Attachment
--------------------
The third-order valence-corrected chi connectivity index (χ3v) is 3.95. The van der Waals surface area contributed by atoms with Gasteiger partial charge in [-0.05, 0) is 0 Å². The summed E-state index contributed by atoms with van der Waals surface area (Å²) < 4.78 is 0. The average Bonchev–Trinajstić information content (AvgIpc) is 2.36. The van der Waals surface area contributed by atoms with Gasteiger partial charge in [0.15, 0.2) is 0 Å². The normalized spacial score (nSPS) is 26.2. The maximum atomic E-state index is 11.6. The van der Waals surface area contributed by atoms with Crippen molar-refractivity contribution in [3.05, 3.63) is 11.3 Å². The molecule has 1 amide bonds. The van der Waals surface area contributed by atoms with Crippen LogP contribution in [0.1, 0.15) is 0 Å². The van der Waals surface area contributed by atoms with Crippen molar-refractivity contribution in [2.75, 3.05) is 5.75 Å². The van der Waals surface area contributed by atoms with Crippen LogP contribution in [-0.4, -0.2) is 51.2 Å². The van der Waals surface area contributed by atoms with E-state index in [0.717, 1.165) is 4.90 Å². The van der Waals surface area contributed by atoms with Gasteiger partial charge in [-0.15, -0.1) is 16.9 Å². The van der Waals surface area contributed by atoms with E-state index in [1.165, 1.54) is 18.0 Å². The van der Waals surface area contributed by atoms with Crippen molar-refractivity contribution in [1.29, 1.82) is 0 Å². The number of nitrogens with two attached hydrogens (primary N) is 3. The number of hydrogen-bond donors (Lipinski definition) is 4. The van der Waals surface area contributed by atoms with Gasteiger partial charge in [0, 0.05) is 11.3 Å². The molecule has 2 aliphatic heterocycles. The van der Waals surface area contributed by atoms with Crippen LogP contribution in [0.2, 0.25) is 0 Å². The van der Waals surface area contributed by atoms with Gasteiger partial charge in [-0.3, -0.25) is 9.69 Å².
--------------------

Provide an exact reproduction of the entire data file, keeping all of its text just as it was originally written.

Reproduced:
The third-order valence-corrected chi connectivity index (χ3v) is 3.95. The van der Waals surface area contributed by atoms with Gasteiger partial charge in [-0.05, 0) is 0 Å². The summed E-state index contributed by atoms with van der Waals surface area (Å²) < 4.78 is 0. The average Bonchev–Trinajstić information content (AvgIpc) is 2.36. The van der Waals surface area contributed by atoms with Gasteiger partial charge in [0.15, 0.2) is 0 Å². The normalized spacial score (nSPS) is 26.2. The maximum atomic E-state index is 11.6. The van der Waals surface area contributed by atoms with Crippen molar-refractivity contribution in [3.05, 3.63) is 11.3 Å². The molecule has 1 amide bonds. The van der Waals surface area contributed by atoms with Crippen LogP contribution in [0.1, 0.15) is 0 Å². The van der Waals surface area contributed by atoms with Crippen molar-refractivity contribution in [2.75, 3.05) is 5.75 Å². The van der Waals surface area contributed by atoms with Crippen LogP contribution in [-0.4, -0.2) is 51.2 Å². The van der Waals surface area contributed by atoms with E-state index in [0.717, 1.165) is 4.90 Å². The van der Waals surface area contributed by atoms with Gasteiger partial charge in [-0.15, -0.1) is 16.9 Å². The van der Waals surface area contributed by atoms with E-state index in [1.165, 1.54) is 18.0 Å². The van der Waals surface area contributed by atoms with Crippen molar-refractivity contribution in [1.29, 1.82) is 0 Å². The number of nitrogens with two attached hydrogens (primary N) is 3. The number of hydrogen-bond donors (Lipinski definition) is 4. The van der Waals surface area contributed by atoms with Gasteiger partial charge in [0, 0.05) is 11.3 Å². The molecule has 2 aliphatic heterocycles. The van der Waals surface area contributed by atoms with Crippen LogP contribution in [0.2, 0.25) is 0 Å². The van der Waals surface area contributed by atoms with Gasteiger partial charge in [-0.3, -0.25) is 9.69 Å².